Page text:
As to plaintiff's claims against CUNY, rather than asserting a claim alleging that CUNY's policies or general practices are discriminatory, Goonewardena seeks to hold CUNY accountable for the acts of its employees. Liability under Title VI . . . cannot be imputed to institutions based on the actions of their employees . . . Further, even if I were to adopt the proposition that an educational institution may be liable under Title VI for the actions of its employees if the institution is 'deliberately indifferent' to discrimination to such an extent that the indifference may be viewed as racially motivated, . . . Goonewardena has failed to allege that the school acted with the requisite discriminatory intent . . .While Goonewardena alleges that Escott's actions 'show that he [Escott] has a prejudice towards the plaintiff because of his ethnicity, race, national origin . . . ,' plaintiff fails to allege any acts of discrimination, other than his ultimate suspension, and fails to allege that he reported any incidents of discrimination to CUNY officials. This is insufficient to state a claim against CUNY under Title VI. . . I therefore conclude that any claim under Title VI of the Civil Rights Act against CUNY is dismissed.
Id. at 328-329.
Subsequently, the federal defendants moved for summary judgment on the remaining disability discrimination claims. By order dated August 26, 2008, the District Court granted summary judgment in favor of the defendants. See exhibit H to defendant's moving papers. The court stated that prior to March 2004 (the time when the first psychiatrist's letter was received), defendants were unaware that Mr. Goonewardena suffered from a mental affliction, and in order to satisfy an ADA and Rehabilitation Act claim, the individual must have been excluded due to his disability. The court explained that, "[a] public entity and its employees cannot exclude or discriminate because of disability without having awareness of the disability." Goonewardena v State of New York, 2008 WL 4090467 at 9 (SDNY 2008).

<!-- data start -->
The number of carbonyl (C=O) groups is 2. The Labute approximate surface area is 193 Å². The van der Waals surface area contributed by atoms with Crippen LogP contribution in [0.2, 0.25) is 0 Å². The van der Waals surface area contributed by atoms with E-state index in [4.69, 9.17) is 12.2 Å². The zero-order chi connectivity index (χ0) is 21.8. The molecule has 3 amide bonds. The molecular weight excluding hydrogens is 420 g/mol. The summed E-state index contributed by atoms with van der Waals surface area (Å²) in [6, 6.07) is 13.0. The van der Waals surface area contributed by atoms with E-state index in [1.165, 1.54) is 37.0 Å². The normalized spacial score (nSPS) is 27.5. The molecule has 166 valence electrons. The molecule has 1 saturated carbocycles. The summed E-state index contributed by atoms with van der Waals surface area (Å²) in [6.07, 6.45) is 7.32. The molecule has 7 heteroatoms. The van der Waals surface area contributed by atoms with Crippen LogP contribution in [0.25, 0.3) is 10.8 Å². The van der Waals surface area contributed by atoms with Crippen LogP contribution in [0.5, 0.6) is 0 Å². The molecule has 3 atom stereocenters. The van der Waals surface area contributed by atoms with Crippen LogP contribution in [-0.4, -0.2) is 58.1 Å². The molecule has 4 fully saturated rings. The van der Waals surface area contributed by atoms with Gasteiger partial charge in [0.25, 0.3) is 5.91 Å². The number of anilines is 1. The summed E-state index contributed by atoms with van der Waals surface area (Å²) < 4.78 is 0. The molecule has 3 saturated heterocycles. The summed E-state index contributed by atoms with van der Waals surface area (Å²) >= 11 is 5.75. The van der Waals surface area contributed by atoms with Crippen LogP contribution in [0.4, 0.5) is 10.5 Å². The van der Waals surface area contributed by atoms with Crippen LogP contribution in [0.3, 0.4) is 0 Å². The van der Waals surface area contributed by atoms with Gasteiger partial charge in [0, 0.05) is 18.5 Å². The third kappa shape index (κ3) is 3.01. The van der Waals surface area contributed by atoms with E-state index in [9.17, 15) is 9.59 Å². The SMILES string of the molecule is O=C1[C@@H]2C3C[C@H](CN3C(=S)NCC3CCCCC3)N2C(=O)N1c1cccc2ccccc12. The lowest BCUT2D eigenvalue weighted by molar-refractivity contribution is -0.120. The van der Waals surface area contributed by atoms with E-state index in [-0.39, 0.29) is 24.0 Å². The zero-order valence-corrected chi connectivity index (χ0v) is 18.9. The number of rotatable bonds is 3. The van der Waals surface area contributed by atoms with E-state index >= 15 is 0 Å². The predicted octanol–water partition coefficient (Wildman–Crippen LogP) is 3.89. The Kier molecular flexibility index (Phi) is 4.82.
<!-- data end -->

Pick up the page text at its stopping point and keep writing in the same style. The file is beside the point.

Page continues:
As to the discrimination claims based on the defendants' failure to lift the suspension despite Mr. Goonewardena having submitted a number of letters from his psychiatrist, the court ruled that there was no direct evidence of alleged discriminatory conduct. As to indirect evidence of discrimination, the court applied the McDonnell Douglas burden shifting analysis. See generally McDonnell Douglas Corp. v Green, 411 US 792 (1973). The court stated that defendants had established a legitimate nondiscriminatory reason for not accepting the letters as sufficient to lift plaintiff's suspension. The burden then shifted to Mr. Goonewardena to show that the reason provided by defendants was pretext for intentional discrimination. The court concluded that his "assertion does not support plaintiff's discrimination claims or indicate the existence of discriminatory animus or pretext. Plaintiff's reliance on mere conjecture, speculation and conclusory assertions, unsupported by evidence, cannot suffice to defeat summary judgment." See Goonewardena v State of New York, 2008 WL 4090467 at 13. Mr. Goonewardena's request for reconsideration was denied. See exhibit I to defendant's moving papers, Goonewardena v State of New York, 2008 WL 4921657 (2008).
The State of New York
CUNY and the State of New York are distinct legal entities and the State is not a proper defendant in claims based on the alleged actions of CUNY. See, e.g., Davalos v City University of New York, Ct Cl, February 4, 2002 (unreported, claim no. 105280, motion nos. M-64508 and CM-64564, UID #2002-016-010, Marin, J.).
Leave to Amend Answer
Defendant seeks to supplement its verified answer to include the affirmative defense of collateral estoppel based upon the federal action.
"Leave to amend the pleadings 'shall be freely given' absent prejudice or surprise resulting directly from the delay." Fahey v Ontario County, 44 NY2d 934, 935 (1978). In addition, permission to amend is not to be granted upon the mere request of a party without a proper basis. See Wieder v Skala, 168 AD2d 355 (1st Dept 1990). Clearly, defendant has a proper basis to amend and claimant has failed to demonstrate that he suffered any prejudice as a result of the affirmative defense not having been raised in the original answer. See Barbour v Hospital for Special Surgery, 169 AD2d 385, 386 (1st Dept 1991). Having commenced the federal action against the State, Goonewardena cannot now claim surprise that defendant would seek to assert the defense of collateral estoppel. See Murray v City of New York, 51 AD3d 502 (1st Dept 2008); Norwood v City of New York, 203 AD2d 147 (1st Dept 1994).